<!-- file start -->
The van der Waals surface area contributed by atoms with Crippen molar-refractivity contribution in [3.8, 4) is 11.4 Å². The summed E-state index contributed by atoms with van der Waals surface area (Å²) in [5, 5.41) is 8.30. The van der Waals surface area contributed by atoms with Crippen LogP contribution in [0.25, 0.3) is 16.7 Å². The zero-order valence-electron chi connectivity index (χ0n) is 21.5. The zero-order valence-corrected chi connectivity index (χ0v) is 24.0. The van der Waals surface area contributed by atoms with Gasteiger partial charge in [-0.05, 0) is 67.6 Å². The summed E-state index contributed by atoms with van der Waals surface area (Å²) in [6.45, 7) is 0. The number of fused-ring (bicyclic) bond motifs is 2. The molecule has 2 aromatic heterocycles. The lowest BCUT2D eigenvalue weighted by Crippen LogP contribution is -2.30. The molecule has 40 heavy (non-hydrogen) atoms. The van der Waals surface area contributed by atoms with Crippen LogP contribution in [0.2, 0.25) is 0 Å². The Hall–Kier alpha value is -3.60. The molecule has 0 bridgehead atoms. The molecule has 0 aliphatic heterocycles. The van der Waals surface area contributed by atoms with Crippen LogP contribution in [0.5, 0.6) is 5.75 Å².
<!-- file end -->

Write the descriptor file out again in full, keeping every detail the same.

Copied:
The van der Waals surface area contributed by atoms with Crippen molar-refractivity contribution in [3.8, 4) is 11.4 Å². The summed E-state index contributed by atoms with van der Waals surface area (Å²) in [5, 5.41) is 8.30. The van der Waals surface area contributed by atoms with Crippen LogP contribution in [0.25, 0.3) is 16.7 Å². The zero-order valence-electron chi connectivity index (χ0n) is 21.5. The zero-order valence-corrected chi connectivity index (χ0v) is 24.0. The van der Waals surface area contributed by atoms with Gasteiger partial charge in [-0.05, 0) is 67.6 Å². The summed E-state index contributed by atoms with van der Waals surface area (Å²) in [6.45, 7) is 0. The number of fused-ring (bicyclic) bond motifs is 2. The molecule has 2 aromatic heterocycles. The lowest BCUT2D eigenvalue weighted by Crippen LogP contribution is -2.30. The molecule has 40 heavy (non-hydrogen) atoms. The van der Waals surface area contributed by atoms with Crippen LogP contribution in [0.2, 0.25) is 0 Å². The Hall–Kier alpha value is -3.60. The molecule has 0 bridgehead atoms. The molecule has 0 aliphatic heterocycles. The van der Waals surface area contributed by atoms with Crippen LogP contribution in [0.5, 0.6) is 5.75 Å².